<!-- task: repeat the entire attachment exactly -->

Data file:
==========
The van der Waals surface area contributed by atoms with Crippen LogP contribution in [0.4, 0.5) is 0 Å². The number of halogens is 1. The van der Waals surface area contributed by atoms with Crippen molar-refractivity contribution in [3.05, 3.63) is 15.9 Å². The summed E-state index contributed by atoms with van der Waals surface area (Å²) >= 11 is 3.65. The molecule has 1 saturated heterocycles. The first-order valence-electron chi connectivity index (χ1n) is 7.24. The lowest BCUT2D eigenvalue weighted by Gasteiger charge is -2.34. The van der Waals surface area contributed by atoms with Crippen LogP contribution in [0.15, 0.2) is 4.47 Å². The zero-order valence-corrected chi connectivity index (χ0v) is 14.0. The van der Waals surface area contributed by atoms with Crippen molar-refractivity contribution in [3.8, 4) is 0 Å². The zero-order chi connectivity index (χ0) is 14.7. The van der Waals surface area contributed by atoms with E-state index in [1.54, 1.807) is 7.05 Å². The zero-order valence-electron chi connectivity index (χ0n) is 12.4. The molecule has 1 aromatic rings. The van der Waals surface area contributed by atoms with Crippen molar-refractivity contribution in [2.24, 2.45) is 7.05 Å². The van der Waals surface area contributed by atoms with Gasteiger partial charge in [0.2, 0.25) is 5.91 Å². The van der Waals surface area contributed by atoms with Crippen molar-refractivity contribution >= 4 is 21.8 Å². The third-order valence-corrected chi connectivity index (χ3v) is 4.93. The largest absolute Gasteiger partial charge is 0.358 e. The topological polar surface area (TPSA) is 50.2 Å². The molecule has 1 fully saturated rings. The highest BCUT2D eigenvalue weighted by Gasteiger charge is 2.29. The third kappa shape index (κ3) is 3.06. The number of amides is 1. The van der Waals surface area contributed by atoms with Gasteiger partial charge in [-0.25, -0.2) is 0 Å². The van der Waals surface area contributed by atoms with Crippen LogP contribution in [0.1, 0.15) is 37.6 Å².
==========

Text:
The van der Waals surface area contributed by atoms with Crippen LogP contribution in [0.4, 0.5) is 0 Å². The number of halogens is 1. The van der Waals surface area contributed by atoms with Crippen molar-refractivity contribution in [3.05, 3.63) is 15.9 Å². The summed E-state index contributed by atoms with van der Waals surface area (Å²) >= 11 is 3.65. The molecule has 1 saturated heterocycles. The first-order valence-electron chi connectivity index (χ1n) is 7.24. The lowest BCUT2D eigenvalue weighted by Gasteiger charge is -2.34. The van der Waals surface area contributed by atoms with Crippen LogP contribution in [0.15, 0.2) is 4.47 Å². The zero-order valence-corrected chi connectivity index (χ0v) is 14.0. The van der Waals surface area contributed by atoms with Crippen molar-refractivity contribution in [3.8, 4) is 0 Å². The zero-order chi connectivity index (χ0) is 14.7. The van der Waals surface area contributed by atoms with E-state index in [1.54, 1.807) is 7.05 Å². The zero-order valence-electron chi connectivity index (χ0n) is 12.4. The molecule has 1 aromatic rings. The van der Waals surface area contributed by atoms with Crippen molar-refractivity contribution in [2.24, 2.45) is 7.05 Å². The van der Waals surface area contributed by atoms with Gasteiger partial charge in [0.2, 0.25) is 5.91 Å². The van der Waals surface area contributed by atoms with Crippen molar-refractivity contribution >= 4 is 21.8 Å². The third-order valence-corrected chi connectivity index (χ3v) is 4.93. The largest absolute Gasteiger partial charge is 0.358 e. The topological polar surface area (TPSA) is 50.2 Å². The molecule has 1 fully saturated rings. The highest BCUT2D eigenvalue weighted by Gasteiger charge is 2.29. The third kappa shape index (κ3) is 3.06. The number of amides is 1. The van der Waals surface area contributed by atoms with Gasteiger partial charge in [-0.25, -0.2) is 0 Å². The van der Waals surface area contributed by atoms with Crippen LogP contribution in [0.1, 0.15) is 37.6 Å².